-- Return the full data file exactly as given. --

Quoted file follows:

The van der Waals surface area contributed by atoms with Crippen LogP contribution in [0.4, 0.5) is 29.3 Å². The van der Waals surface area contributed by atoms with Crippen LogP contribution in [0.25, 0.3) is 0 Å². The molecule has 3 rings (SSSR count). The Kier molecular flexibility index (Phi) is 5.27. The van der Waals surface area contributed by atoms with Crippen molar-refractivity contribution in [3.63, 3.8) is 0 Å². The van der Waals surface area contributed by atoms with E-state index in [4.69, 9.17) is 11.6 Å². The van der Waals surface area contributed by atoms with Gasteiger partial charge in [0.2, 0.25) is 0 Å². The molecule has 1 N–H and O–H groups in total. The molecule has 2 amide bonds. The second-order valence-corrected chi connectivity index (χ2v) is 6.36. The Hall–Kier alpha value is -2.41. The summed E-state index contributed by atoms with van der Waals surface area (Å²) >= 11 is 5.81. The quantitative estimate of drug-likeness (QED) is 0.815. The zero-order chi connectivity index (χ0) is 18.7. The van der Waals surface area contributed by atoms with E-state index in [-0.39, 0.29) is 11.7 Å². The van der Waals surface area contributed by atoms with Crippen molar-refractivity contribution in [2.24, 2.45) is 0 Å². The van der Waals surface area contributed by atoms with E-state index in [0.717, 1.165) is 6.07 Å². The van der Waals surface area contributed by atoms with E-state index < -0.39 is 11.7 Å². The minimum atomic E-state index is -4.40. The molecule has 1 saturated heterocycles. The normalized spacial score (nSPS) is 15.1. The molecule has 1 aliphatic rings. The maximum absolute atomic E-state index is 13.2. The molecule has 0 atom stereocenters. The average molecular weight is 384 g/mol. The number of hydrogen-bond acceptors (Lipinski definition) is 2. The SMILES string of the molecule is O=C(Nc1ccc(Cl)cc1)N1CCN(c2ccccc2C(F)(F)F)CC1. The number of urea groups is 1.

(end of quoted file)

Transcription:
The van der Waals surface area contributed by atoms with Crippen LogP contribution in [0.4, 0.5) is 29.3 Å². The van der Waals surface area contributed by atoms with Crippen LogP contribution in [0.25, 0.3) is 0 Å². The molecule has 3 rings (SSSR count). The Kier molecular flexibility index (Phi) is 5.27. The van der Waals surface area contributed by atoms with Crippen molar-refractivity contribution in [3.63, 3.8) is 0 Å². The van der Waals surface area contributed by atoms with E-state index in [4.69, 9.17) is 11.6 Å². The van der Waals surface area contributed by atoms with Gasteiger partial charge in [0.2, 0.25) is 0 Å². The molecule has 1 N–H and O–H groups in total. The molecule has 2 amide bonds. The second-order valence-corrected chi connectivity index (χ2v) is 6.36. The Hall–Kier alpha value is -2.41. The summed E-state index contributed by atoms with van der Waals surface area (Å²) >= 11 is 5.81. The quantitative estimate of drug-likeness (QED) is 0.815. The zero-order chi connectivity index (χ0) is 18.7. The van der Waals surface area contributed by atoms with E-state index in [-0.39, 0.29) is 11.7 Å². The van der Waals surface area contributed by atoms with Crippen molar-refractivity contribution in [2.24, 2.45) is 0 Å². The van der Waals surface area contributed by atoms with E-state index in [0.717, 1.165) is 6.07 Å². The van der Waals surface area contributed by atoms with E-state index < -0.39 is 11.7 Å². The minimum atomic E-state index is -4.40. The molecule has 1 saturated heterocycles. The normalized spacial score (nSPS) is 15.1. The molecule has 1 aliphatic rings. The maximum absolute atomic E-state index is 13.2. The molecule has 0 atom stereocenters. The average molecular weight is 384 g/mol. The number of hydrogen-bond acceptors (Lipinski definition) is 2. The SMILES string of the molecule is O=C(Nc1ccc(Cl)cc1)N1CCN(c2ccccc2C(F)(F)F)CC1. The number of urea groups is 1.